Showing posts from June, 2014

Old Post in the Sand at Belhaven

I know I have said this before on this blog but sometimes the most mundane of objects can make a great photographic subject.  

This post is one of several that line the beach at Belhaven Bay and over the years has become weathered and worn.  

I find these sorts of objects fascinating and worthy of a few frames, especially if they provide a focal point in the larger landscape.  With the broken clouds above the beach and the retreating tide leaving plenty of standing water which acted like a mirror, I set about capturing a set of images using the post as the focal point.  These three are my favourites from the set. 

Images taken on aFujifilm X-T1 + Fujinon XF10-24mm f4R OIS

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Old Royal Naval College, Greenwich

One of the most famous buildings on the River Thames is the Old Royal Naval College at Greenwich, the twin domes and impressive buildings right on the bank of the Thames in East London.

The college began life as the Royal Hospital for Seaman with Sir Christopher Wren planning new building that was on the site of a former Tudor Palace.  The first foundation stone was laid on the 30th June 1696 with the first pensioners arriving in 1706.  

By 1814 over 2700 lived at the Royal Hospital but with the end of the Napoleonic War numbers declined and the Hospital was closed in 1869 and Greenwich became home to the Royal Naval College, which remained on the site until 1998.

CLICK HERE for the history of the Old Royal Naval College.

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TEST: Manfrotto 241V Suction Grip with the Fujifilm X-T1

This was a short test around Dunbar and Belhaven of the Manfrotto 241V Suction Grip with the Fujifilm X-T1 and Fujinon XF10-24mm f4R OIS attached.  
I used a variety of roads and lanes with potholes and traffic calming humps to see how much shake would be introduced in the finished video and I have to say the 241V clamp does an excellent job despite the fact I forgot to attach the bracing strut that was supplied and would've provided even more support - black mark for me!  

Here is the video of the test -

This also gave me another opportunity to use the WiFi abilities of the X-T1.  I connected the X-T1 to my Google Nexus 7 tablet so I was able to control the camera from the driver's seat, especially when the camera was attached to the outside of the car taking the wheel shots.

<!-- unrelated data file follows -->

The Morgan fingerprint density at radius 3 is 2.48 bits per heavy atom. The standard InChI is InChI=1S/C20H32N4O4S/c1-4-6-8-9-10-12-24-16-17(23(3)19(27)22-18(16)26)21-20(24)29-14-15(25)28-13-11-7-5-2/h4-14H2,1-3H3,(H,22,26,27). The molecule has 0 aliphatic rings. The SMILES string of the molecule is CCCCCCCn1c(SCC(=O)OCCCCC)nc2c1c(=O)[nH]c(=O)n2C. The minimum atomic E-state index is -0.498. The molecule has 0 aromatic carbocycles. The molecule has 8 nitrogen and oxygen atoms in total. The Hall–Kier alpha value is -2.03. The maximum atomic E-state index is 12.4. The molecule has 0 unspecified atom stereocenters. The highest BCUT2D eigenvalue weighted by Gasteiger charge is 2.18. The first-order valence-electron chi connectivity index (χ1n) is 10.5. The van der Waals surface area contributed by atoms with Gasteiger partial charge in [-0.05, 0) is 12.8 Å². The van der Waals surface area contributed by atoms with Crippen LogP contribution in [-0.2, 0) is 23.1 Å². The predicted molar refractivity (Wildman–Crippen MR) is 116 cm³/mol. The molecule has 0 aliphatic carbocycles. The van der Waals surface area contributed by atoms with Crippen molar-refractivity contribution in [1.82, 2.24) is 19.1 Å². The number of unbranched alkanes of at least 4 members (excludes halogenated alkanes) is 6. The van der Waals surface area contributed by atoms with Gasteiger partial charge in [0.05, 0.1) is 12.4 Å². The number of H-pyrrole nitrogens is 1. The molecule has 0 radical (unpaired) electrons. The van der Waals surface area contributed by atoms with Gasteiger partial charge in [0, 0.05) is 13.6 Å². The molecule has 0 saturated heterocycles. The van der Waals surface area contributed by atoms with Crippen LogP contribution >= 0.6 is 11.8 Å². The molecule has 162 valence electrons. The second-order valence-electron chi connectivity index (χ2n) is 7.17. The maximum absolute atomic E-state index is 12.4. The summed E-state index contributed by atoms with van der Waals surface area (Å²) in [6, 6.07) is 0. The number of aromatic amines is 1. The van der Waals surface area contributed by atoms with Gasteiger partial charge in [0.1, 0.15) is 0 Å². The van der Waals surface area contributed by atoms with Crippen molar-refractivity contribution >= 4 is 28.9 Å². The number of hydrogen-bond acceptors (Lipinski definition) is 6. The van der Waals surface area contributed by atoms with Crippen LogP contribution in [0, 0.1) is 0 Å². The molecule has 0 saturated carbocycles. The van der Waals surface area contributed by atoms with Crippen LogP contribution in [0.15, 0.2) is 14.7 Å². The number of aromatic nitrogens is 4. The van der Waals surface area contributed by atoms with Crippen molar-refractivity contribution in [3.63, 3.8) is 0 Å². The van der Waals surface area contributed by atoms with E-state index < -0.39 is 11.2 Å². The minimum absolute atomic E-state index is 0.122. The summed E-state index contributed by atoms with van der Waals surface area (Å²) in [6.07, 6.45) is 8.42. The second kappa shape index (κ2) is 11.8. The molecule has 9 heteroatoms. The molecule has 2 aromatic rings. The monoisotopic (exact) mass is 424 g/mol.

The Manfrotto 241V was purchased for a car test I am doing next week.  I'm taking a Porsche 911 Turbo S from Porsche's UK headquarters in Reading to the home of the brand at Stuttgart in Germany for …

Wild Flowers at Belhaven

After we returned from England on Thursday evening we went for a walk down to Belhaven Bay to walk on the beach to clear away the cobwebs from the 6 hour drive back to Scotland.

We took our usual route down Back Road past Winterfield Golf Course and as we reached the bottom of the hill we were greeted by this spectacular display of wild flowers next to the road.  

Using the Fujifilm X-T1 with the 10-24mm or 55-200mm Fujinon zooms I captured these images of the colourful display.

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Fujifilm X-T1: Firmware Update V1.10 - Thank you for Listening

One of the reasons I like about using Fujifilm cameras is the fact that the Japanese company care about, and seem to listen to, their customers.  

On the 17th June I wrote a BLOG about my first two months, and 10,000 frames, with the X-T1.  One of my dislikes was the positioning and the operation of the video button, which was too easily pressed by accident, locking up the camera while it switched to video mode. I know I am not alone in this and it was great to see that yesterday Fujifilm announced Firmware update V1.10 for the X-T1, which included a fix for this problem. 

Instead of the video function starting immediately the button is pressed, there is now a delay where the photographer has to keep pressing the button.  It means that I am less likely to operate the video function by accident from now on and for me this is a good solution.  

My only concern is that to end a video recording there is also a slight delay as the button needs to be pressed for longer.  A minor concern and so…

More Street Photography with Damien Demolder

On Saturday afternoon I spent 90-minutes in Soho Square with a group of photographers under the guidance of Damien Demolder to learn some new tricks in the art of Street Photography using the Fujifilm X-T1.  The old adage that you are never too old to learn is very true and this was 1.5 hours well spent.